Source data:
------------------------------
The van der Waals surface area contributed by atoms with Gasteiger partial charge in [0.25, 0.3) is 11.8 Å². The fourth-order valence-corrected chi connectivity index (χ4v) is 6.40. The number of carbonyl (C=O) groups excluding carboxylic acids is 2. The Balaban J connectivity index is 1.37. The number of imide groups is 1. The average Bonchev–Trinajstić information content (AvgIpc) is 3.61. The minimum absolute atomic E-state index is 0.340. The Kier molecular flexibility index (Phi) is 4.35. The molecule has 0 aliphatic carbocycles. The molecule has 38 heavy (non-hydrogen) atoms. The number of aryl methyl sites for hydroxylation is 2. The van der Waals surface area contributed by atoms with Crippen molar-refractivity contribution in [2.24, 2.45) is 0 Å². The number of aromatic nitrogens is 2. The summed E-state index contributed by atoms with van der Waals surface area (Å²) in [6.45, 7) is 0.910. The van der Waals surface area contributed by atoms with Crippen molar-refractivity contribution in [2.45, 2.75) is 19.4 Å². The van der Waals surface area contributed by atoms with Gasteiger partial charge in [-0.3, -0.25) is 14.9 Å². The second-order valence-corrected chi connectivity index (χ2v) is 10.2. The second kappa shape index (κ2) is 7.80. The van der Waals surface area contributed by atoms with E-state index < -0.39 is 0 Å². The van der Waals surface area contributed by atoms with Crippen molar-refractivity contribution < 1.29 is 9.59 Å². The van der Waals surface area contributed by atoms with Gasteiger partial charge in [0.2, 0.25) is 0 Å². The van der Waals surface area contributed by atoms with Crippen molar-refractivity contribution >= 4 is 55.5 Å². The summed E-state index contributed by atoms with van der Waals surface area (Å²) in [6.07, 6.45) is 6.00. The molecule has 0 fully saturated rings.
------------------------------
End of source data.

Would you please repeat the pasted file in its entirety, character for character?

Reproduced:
The van der Waals surface area contributed by atoms with Gasteiger partial charge in [0.25, 0.3) is 11.8 Å². The fourth-order valence-corrected chi connectivity index (χ4v) is 6.40. The number of carbonyl (C=O) groups excluding carboxylic acids is 2. The Balaban J connectivity index is 1.37. The number of imide groups is 1. The average Bonchev–Trinajstić information content (AvgIpc) is 3.61. The minimum absolute atomic E-state index is 0.340. The Kier molecular flexibility index (Phi) is 4.35. The molecule has 0 aliphatic carbocycles. The molecule has 38 heavy (non-hydrogen) atoms. The number of aryl methyl sites for hydroxylation is 2. The van der Waals surface area contributed by atoms with Crippen molar-refractivity contribution in [2.24, 2.45) is 0 Å². The number of aromatic nitrogens is 2. The summed E-state index contributed by atoms with van der Waals surface area (Å²) in [6.45, 7) is 0.910. The van der Waals surface area contributed by atoms with Crippen molar-refractivity contribution in [2.45, 2.75) is 19.4 Å². The van der Waals surface area contributed by atoms with Gasteiger partial charge in [-0.3, -0.25) is 14.9 Å². The second-order valence-corrected chi connectivity index (χ2v) is 10.2. The second kappa shape index (κ2) is 7.80. The van der Waals surface area contributed by atoms with E-state index < -0.39 is 0 Å². The van der Waals surface area contributed by atoms with Crippen molar-refractivity contribution < 1.29 is 9.59 Å². The van der Waals surface area contributed by atoms with Gasteiger partial charge in [0.2, 0.25) is 0 Å². The van der Waals surface area contributed by atoms with Crippen molar-refractivity contribution >= 4 is 55.5 Å². The summed E-state index contributed by atoms with van der Waals surface area (Å²) in [6.07, 6.45) is 6.00. The molecule has 0 fully saturated rings.